Trauma Trilogy, III

Which PTSD Treatments Can Make Things Worse?

February 28, 2021  8:00 AM MST
Part 3 of a combined 90 minute session
CEU’s available

Description:  It has long been recognized that people who have been through very traumatic experiences often need help if they are to fully recover. A long-established approach is to get victims to ʻre-liveʼ their trauma, either by ʻtalking it throughʼ or even, most cruelly, by hypnotically reliving it as it happened.

This workshop will explore why talking about the trauma, even just trying to put what happened into words, can actually worsen a victimʼs trauma by re-activating it in the brain, and embedding it deeper.  If a trauma victim is debriefed in a state of high emotion, the process can increase the arousal to the point of overload, trapping the sensory impressions in the Amygdala.

This is why so called ʻcritical incident debriefingʼ, where disaster survivors are encouraged to ʻtalk it outʼ can itself be a disaster for the 25% of people who remain severely traumatized after an event. For these victims, it is an irresponsible and dangerous approach.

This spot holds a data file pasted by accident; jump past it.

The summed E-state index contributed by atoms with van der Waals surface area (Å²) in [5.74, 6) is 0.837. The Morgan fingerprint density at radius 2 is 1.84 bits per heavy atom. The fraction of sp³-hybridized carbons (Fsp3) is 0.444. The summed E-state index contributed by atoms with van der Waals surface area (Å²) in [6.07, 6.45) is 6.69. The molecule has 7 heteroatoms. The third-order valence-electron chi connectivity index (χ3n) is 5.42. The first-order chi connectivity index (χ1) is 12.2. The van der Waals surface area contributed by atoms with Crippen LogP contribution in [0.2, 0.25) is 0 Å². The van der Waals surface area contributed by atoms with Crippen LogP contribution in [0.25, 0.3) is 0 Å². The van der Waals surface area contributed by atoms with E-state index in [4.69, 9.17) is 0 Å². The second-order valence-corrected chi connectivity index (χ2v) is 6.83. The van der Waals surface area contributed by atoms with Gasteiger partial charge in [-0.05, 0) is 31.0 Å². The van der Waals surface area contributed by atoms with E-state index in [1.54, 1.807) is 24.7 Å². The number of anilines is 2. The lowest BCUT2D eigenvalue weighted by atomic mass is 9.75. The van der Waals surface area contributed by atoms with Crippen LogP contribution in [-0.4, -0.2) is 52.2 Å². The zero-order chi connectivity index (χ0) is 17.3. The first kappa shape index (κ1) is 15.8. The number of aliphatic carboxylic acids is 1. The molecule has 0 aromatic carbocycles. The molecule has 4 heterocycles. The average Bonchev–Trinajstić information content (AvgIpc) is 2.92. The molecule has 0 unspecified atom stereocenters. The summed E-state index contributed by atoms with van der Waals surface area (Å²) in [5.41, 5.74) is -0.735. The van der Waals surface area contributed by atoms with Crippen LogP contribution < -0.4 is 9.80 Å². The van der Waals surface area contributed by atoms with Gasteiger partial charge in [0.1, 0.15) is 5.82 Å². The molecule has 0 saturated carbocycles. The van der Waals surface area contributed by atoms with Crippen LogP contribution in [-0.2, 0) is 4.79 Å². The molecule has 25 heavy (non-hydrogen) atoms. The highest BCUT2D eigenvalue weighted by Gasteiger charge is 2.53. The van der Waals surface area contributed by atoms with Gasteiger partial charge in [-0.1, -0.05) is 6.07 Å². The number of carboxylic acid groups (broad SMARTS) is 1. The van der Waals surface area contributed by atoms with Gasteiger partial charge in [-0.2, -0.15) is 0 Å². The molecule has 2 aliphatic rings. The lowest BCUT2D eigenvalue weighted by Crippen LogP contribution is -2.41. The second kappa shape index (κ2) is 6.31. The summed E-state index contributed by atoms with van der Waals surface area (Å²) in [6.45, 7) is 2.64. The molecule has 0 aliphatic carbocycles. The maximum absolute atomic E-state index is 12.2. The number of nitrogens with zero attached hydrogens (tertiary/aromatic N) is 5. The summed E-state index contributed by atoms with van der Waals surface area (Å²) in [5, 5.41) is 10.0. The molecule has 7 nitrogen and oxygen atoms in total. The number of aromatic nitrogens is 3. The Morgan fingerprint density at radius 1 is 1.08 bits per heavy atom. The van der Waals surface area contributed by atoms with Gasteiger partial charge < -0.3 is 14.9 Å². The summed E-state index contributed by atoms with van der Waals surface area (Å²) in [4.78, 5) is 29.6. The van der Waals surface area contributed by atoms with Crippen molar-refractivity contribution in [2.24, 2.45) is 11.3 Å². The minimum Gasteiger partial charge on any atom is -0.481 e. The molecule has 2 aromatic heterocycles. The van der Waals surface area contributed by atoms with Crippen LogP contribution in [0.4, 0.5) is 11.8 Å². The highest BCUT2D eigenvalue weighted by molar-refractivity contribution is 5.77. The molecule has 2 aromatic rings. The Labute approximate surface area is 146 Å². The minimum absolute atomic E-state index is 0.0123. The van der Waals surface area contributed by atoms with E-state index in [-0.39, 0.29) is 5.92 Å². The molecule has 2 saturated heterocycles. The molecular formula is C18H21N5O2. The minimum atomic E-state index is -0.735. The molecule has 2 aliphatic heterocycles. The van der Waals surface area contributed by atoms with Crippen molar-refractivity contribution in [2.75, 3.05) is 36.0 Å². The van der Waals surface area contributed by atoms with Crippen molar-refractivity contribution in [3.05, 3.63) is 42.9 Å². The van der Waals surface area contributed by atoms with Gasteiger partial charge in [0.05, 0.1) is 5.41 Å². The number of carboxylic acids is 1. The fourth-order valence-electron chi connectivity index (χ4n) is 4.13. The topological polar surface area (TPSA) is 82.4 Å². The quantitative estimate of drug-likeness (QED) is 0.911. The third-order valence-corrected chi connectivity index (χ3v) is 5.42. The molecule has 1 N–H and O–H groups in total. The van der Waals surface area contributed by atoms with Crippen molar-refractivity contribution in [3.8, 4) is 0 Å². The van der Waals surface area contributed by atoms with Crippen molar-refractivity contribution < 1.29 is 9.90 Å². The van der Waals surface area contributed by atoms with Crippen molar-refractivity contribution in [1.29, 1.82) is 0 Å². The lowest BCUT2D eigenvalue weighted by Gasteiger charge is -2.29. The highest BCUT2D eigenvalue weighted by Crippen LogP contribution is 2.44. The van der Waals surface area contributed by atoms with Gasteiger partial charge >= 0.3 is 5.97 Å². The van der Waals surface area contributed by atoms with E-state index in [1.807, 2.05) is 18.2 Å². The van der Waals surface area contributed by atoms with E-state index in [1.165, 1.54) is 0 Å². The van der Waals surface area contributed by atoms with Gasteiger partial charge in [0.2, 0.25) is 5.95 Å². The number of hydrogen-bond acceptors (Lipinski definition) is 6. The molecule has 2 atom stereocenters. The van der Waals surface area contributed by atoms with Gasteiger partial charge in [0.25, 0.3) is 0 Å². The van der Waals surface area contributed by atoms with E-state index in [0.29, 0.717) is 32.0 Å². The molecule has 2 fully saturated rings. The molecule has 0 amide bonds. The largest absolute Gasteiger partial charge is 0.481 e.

This workshop will help facilitators know if your clientʼs worst memories are still “live.” Feeling as if they are happening now – even if they are about events that happened decades ago. We will discuss the therapeutic techniques that run the risk of creating severe client distress and may not be comfortable or effective for everyone. By not relying on a “formula” clinicians can be more adaptive and responsive to the unique needs of their clients.

Learning Objectives:

  1. Explain why getting people to ʻreliveʼ their trauma is not therapy for those with PTSD.
  2. Understand how memories are laid down as immediate impressions in the brain, and the process to store those memories in the neocortex.
  3. List the techniques and trauma treatments that are effective in helping those who have developed long lasting PTSD to recover.